University of Hertfordshire

From the same journal

From the same journal

By the same authors

Evidence that Diclofenac and Celecoxib are thyroid hormone receptor beta antagonists

Research output: Contribution to journalArticlepeer-review


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Original languageEnglish
Pages (from-to)66-72
JournalLife Sciences
Early online date11 Jan 2016
Publication statusPublished - 1 Feb 2016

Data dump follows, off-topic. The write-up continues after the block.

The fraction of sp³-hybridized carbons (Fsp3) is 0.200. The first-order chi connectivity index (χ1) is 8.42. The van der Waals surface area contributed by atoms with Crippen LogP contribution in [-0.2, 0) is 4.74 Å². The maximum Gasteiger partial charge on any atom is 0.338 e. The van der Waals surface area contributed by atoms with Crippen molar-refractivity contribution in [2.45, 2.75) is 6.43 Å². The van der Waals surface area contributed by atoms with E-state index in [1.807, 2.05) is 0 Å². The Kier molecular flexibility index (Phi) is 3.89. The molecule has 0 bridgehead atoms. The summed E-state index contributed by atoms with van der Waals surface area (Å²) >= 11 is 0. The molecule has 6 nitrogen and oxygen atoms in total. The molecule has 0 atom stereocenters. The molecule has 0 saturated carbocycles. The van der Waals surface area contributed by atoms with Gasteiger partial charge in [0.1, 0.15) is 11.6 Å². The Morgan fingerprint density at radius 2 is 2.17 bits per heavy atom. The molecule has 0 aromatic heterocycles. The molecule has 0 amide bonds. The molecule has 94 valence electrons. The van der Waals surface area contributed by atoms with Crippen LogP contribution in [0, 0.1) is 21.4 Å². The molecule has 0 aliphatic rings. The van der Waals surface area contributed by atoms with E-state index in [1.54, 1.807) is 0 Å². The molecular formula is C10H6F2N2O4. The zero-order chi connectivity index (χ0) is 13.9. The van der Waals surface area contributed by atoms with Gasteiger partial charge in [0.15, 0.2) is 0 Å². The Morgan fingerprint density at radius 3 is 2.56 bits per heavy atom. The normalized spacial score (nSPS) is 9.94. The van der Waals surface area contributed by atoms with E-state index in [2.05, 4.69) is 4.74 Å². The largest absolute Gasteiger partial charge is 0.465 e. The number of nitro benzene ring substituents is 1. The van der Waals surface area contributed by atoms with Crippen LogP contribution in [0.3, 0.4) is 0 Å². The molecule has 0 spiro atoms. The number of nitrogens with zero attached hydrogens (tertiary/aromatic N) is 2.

Long term use of NSAIDs is linked to side effects such as gastric bleeding and myocardial infarction. AIMS: Use of in silico methods and pharmacology to investigate the potential for NSAIDs diclofenac, celecoxib and naproxen to bind to nuclear receptors. MATERIALS AND METHODS: In silico screening predicted that both diclofenac and celecoxib has the potential to bind to a number of different nuclear receptors; docking analysis confirmed a theoretical ability for diclofenac and celecoxib but not naproxen to bind to TRβ. KEY FINDINGS: Results from TRβ luciferase reporter assays confirmed that both diclofenac and celecoxib display TRβ antagonistic properties; celecoxib, IC50 3.6×10(-6)M, and diclofenac IC50 5.3×10(-6)M, comparable to the TRβ antagonist MLS (IC50 3.1×10(-6)M). In contrast naproxen, a cardio-sparing NSAID, lacked TRβ antagonist effects. In order to determine the effects of NSAIDs in whole organ in vitro, we used isometric wire myography to measure the changes to Triiodothyronine (T3) induced vasodilation of rat mesenteric arteries. Incubation of arteries in the presence of the TRβ antagonist MLS000389544 (10(-5)M), as well as diclofenac (10(-5)M) and celecoxib (10(-5)M) but not naproxen significantly inhibited T3 induced vasodilation compared to controls. SIGNIFICANCE: These results highlight the benefits of computational chemistry methods used to retrospectively analyse well known drugs for side effects. Using in silico and in vitro methods we have shown that both celecoxib and diclofenac but not naproxen exhibit off-target TRβ antagonist behaviour, which may be linked to their detrimental side effects


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